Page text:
MPCC-2013-006

This complaint relates to a Military Police (MP) investigation into two alleged incidents of sexual assault by the complainant’s former superiors while she was a Canadian Forces (CF) member. The alleged incidents would have occurred in the first half of 2009 while the complainant served as part of the crew on a naval vessel. The complainant was released from the military in June 2012.

The MP investigation file remained open from August 2012 to February 2013. During this period, a video recorded interview with the complainant was done and written statements from her were taken. The subject MP investigator also obtained (with some difficulty) a copy of the file on the complainant’s 2011 harassment complaint, where she had initially raised these incidents. The CF body responsible for harassment complaints had found her complaints to be unsubstantiated.

On the basis of the complainant’s statements to the MPs as well as the 2011 harassment complaint file, which included previous MP assessments by both the Canadian Forces National Investigation Service (CFNIS) and the local MP unit (the same one to which the MP subject belonged), the subject MP investigator concluded no further MP action was necessary as the allegations had already been addressed by the chain of command through the CF harassment complaint process and the elements of the offence of sexual assault or assault were not present.

The complainant took issue with the subject MP investigator’s conclusions and his failure to conduct a more extensive investigation of her allegations.

Following its review and investigation of the complaint, the MPCC concluded the allegation was substantiated in part. In the MPCC’s view, the subject MP investigator should have conducted a more thorough investigation into the allegations before concluding the investigations for the reasons he indicated. The harassment complaint file was not a proper basis for concluding the MP investigation. Specifically, neither the previous MP assessments nor the purported deficiencies in the complainant’s evidence were adequate reasons to terminate the investigation. In the MPCC’s view, the subject MP would have needed to conduct further witness interviews in order to conclude the file as he did. While other factors relevant to the exercise of policing discretion might be seen as militating against conducting a full investigation of the complainant’s allegations, these factors did not diminish the elements of the offence, the establishment or exclusion of which could only have been achieved with further witness interviews.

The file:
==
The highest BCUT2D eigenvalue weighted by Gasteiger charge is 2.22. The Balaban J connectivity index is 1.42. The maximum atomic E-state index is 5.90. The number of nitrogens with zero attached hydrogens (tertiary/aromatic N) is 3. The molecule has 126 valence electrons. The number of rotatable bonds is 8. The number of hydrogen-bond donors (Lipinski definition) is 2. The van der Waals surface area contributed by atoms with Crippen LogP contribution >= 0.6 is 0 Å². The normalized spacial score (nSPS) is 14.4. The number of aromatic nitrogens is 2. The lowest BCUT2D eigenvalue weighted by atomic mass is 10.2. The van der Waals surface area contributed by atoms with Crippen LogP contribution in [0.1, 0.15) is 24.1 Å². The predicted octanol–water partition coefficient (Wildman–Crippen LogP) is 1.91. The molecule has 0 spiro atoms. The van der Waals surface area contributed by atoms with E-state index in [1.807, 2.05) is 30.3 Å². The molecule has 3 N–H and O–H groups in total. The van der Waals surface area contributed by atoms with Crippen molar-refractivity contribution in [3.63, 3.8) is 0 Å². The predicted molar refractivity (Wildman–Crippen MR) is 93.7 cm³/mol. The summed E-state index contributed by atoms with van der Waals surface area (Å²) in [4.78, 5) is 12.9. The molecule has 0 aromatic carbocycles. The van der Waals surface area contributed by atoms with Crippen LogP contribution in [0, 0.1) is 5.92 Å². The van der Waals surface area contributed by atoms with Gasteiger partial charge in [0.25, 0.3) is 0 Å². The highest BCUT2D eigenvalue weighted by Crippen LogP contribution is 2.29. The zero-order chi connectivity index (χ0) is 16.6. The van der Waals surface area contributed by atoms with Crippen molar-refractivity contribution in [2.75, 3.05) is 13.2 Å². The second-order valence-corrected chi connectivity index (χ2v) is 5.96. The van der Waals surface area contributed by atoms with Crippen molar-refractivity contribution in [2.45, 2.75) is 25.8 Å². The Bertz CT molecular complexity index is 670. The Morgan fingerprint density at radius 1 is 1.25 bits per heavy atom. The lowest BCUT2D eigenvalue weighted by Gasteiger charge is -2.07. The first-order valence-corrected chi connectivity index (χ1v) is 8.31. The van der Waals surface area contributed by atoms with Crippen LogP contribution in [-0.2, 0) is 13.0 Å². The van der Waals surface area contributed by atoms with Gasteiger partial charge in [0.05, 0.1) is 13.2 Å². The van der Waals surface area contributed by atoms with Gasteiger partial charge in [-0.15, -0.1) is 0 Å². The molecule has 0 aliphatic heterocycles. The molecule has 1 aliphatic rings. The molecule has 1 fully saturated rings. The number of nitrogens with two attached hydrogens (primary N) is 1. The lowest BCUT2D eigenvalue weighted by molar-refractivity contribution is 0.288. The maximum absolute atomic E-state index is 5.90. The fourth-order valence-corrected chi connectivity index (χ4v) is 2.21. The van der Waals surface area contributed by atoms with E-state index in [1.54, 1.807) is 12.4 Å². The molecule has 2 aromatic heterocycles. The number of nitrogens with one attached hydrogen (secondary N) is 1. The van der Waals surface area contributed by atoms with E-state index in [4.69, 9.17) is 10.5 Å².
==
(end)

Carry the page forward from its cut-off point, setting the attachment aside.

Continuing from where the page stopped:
However, as the MPCC determined through its own investigation that the witnesses put forward by the complainant could not corroborate her allegations, the MPCC did not recommend the MP investigation be re-opened.

The MPCC did, however, recommend the subject MP receive further appropriate training on the deficiencies identified in this report and that MP policies on the opening of General Occurrence files be clarified to ensure such files are opened when MPs are consulted in the course of administrative investigations, such as the harassment complaint process.

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